How To Monitor and Stabilize Depression in Teens and Children
Each time I write a prescription, I have a certain amount of trepidation. Although I know that medications can help, I am also aware of their limitations. It is also important to be vigilant as to whether there are other key factors that are causing a teenager to be overwhelmed (i.e., trauma, substance abuse). However, when children and adolescents are having difficulty functioning because of how impaired they are, medication can be critical. If a teenager is so depressed that she is thinking of tying a phone cord around her neck or jumping out a window, or if she finds it impossible to find the energy to get out of bed, or can’t concentrate long enough to read one page and her grades are dropping, an antidepressant along with therapeutic support can be vital.
Medication may require trial and error. Each time a patient agrees to a “trial” it’s very heroic because often he has already experienced his difficulties as a sign of failure, and if he doesn’t “respond” to a medication he can take it as further confirmation that his life is hopeless. Sometimes, if there is truly a biologic component to the depression, the change can be impressive after four to six weeks. Yet ironically, a positive outcome can be unsettling to a teenager who has come to see himself as permanently disgruntled and irritable. In addition, the wait time involved for most medications to begin to work can seem interminable, particularly because when people are depressed they may have a hard time remembering when they didn’t feel that way. When they start to improve, their mood can brighten, life can feel more manageable and they are less exhausted.
Even when there is improvement, I always invite teenagers to share the understandable ambivalence they may feel about taking medication. Sometimes a child may resent that her parents suggested medication because it implies that she needs to be “fixed.” Or, a teenager may identify with being miserable and become unsettled that medication is changing her core sense of who she is. Other times, particularly in kids who have grown up with a sense that their parents abandoned them, improvement can lead to a fear of dependence on a pill or a clinician. And if a parent has mental illness, a teen may fear that taking medication may make her more like her parents.
The toughest decision is regarding a trial of an antidepressant for a patient who is suicidal. Whereas in a small percentage of patients the antidepressant can make them more agitated and increase suicidal ideation, the medication can also alleviate incessant thoughts and planning about suicide. This is high stakes, so it’s key to share the responsibility with the parents and the teenager. The child needs to tell her parents or doctor if the medication is making her feel worse, and there must be a plan of how to access the doctor quickly and to monitor if there are troubling signs of worsening agitation, depression, or sleep.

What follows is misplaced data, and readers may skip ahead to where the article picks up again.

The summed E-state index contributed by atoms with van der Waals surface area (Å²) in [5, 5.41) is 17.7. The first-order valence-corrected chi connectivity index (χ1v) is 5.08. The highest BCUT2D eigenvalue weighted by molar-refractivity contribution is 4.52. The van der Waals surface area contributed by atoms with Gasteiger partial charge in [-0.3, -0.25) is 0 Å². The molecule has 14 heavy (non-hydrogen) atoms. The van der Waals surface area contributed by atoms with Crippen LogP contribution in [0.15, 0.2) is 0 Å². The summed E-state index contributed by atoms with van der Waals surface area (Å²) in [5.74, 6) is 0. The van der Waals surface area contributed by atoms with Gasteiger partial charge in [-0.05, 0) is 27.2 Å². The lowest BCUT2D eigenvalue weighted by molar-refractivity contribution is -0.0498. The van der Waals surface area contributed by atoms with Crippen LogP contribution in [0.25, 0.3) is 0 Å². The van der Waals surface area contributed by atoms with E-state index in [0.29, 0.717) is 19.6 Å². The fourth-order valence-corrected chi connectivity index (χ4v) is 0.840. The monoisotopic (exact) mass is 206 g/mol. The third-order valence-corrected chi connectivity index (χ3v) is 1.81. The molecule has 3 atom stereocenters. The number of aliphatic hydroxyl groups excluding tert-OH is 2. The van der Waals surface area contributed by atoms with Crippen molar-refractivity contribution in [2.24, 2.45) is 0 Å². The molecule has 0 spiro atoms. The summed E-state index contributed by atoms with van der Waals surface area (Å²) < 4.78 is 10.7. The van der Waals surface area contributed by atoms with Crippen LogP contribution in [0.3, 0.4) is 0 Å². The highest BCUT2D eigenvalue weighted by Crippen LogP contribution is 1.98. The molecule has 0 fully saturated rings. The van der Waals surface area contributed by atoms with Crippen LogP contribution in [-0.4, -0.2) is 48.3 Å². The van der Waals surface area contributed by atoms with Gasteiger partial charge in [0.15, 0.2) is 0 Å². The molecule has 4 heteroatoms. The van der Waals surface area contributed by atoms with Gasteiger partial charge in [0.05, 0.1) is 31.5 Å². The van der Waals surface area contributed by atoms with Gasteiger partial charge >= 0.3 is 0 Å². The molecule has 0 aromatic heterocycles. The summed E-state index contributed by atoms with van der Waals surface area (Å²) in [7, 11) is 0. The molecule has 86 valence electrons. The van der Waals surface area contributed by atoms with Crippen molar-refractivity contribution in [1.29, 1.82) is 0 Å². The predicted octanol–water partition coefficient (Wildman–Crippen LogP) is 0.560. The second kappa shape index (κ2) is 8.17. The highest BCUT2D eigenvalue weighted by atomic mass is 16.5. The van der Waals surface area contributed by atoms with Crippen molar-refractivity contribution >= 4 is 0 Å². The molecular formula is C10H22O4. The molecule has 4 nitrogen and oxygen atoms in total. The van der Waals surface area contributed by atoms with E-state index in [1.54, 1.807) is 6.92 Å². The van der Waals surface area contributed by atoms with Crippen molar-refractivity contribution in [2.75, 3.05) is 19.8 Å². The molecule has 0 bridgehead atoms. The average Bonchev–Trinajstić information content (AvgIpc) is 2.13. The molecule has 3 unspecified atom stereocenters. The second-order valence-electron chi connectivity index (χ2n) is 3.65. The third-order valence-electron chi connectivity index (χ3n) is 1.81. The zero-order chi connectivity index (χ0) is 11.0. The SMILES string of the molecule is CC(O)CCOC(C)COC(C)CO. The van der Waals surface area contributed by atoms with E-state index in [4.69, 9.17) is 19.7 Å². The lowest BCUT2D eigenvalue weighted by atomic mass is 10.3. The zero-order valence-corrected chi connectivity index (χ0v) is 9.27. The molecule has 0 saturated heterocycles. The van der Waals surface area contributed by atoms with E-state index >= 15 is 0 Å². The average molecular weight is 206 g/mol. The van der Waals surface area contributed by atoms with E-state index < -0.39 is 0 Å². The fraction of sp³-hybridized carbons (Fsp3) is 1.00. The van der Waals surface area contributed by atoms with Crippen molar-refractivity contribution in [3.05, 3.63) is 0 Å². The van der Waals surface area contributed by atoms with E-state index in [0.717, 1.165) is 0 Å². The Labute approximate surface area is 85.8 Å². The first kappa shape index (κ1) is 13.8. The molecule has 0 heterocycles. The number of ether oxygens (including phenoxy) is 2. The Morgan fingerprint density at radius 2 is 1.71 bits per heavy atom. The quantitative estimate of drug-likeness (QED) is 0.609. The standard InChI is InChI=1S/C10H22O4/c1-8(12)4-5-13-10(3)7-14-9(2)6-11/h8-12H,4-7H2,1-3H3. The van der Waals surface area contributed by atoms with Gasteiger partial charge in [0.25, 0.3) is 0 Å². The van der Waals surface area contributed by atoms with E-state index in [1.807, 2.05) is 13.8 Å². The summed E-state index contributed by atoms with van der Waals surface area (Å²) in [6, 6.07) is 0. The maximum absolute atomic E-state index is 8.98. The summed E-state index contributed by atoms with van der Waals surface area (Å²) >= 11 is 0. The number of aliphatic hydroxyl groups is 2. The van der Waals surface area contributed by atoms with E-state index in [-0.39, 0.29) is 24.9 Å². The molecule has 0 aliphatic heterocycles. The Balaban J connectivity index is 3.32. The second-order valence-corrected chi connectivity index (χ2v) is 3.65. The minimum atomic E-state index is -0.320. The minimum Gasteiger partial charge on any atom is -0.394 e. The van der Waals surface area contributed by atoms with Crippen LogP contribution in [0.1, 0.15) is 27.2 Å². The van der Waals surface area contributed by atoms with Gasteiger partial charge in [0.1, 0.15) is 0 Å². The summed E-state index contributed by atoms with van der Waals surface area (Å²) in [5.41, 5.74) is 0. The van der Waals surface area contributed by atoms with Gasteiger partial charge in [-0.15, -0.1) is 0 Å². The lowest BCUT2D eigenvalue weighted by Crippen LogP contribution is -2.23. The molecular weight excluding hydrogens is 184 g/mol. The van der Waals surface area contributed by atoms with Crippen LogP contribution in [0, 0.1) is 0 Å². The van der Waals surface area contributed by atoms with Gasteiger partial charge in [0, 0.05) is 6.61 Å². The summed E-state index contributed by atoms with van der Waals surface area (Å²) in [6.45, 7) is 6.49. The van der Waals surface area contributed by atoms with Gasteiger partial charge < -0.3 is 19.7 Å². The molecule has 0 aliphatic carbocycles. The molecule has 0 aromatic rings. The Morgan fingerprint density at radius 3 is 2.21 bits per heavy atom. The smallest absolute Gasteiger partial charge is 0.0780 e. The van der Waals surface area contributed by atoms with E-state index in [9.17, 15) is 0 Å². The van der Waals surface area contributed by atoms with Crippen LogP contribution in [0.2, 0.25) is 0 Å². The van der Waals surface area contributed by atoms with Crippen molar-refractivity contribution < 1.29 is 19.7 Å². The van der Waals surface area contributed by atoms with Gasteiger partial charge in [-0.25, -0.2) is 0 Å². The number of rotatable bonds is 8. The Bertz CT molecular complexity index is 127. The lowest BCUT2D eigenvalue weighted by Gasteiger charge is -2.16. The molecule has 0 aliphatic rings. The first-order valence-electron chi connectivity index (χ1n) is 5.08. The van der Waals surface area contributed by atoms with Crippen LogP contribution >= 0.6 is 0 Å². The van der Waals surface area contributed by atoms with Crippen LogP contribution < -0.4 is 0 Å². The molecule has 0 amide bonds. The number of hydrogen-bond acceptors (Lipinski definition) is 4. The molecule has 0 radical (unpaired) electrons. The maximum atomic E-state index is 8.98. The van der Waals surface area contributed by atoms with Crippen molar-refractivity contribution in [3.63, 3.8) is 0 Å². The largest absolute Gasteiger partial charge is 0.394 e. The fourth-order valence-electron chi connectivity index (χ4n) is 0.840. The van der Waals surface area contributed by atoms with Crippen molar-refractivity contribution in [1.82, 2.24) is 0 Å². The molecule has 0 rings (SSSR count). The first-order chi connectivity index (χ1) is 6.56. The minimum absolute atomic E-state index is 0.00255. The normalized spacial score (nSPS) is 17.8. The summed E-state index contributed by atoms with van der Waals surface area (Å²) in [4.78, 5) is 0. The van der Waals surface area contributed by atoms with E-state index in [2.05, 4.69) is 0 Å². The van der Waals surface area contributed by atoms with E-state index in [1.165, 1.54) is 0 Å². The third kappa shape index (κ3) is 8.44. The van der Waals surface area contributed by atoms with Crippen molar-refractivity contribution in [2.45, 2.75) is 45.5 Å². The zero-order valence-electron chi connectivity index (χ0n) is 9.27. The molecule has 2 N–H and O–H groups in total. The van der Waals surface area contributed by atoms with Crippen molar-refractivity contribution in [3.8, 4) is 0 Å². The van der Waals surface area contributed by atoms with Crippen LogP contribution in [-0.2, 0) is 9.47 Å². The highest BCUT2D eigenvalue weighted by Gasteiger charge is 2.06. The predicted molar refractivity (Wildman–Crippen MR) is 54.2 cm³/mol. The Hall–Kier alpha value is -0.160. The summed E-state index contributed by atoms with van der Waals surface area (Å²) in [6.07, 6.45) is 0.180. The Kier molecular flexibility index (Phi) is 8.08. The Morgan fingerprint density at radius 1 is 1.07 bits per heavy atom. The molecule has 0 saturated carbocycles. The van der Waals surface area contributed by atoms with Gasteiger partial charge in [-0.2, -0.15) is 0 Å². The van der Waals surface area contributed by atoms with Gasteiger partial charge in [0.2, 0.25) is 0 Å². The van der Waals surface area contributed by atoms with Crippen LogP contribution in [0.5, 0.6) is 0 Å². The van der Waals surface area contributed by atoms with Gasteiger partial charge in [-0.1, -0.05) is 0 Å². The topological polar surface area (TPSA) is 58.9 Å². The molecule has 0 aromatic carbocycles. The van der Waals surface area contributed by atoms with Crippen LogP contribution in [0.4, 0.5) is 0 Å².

A patient whose life has improved with medication will often feel so well that he forgets how bad he used to feel, and stops taking it. I anticipate this and ask that patients be open with me about this. I am working with a patient to see if medication will be helpful but it is always ultimately the patient’s choice. If he decides to transition off of medication, it is important to monitor him and to discuss how we will identify if he is having trouble again. I always encourage the patient to understand about why things reached a crisis, what may need to improve about how he manages stress, family dynamics and his sense of hope and belief in his future.
When I make a recommendation for a trial of medication, I do so as if the child were my own child. Parents should expect the psychiatrist to care deeply about the family, to be transparent about what he knows and doesn’t know and to share how he is making the decision.
Once teenagers who have come to me for help have stabilized, and adequate medication and therapeutic support are in place, it is not uncommon to see them come sauntering into my office, back on track, catching me up with what is going on in their lives — concerts, friends, classes. To me, it is always a blessed miracle that the suicidal feelings, bleak sense of hopelessness and depression was a temporary detour, the crisis was averted and the family left intact.
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Last reviewed: By John M. Grohol, Psy.D. on 3 Feb 2010
Published on PsychCentral.com. All rights reserved.
Rappaport, N. (2010). Kids and Depression: Parents’ Call To Action, Part 3. Psych Central. Retrieved on April 20, 2014, from http://psychcentral.com/blog/archives/2010/02/03/kids-and-depression-parents-call-to-action-part-3/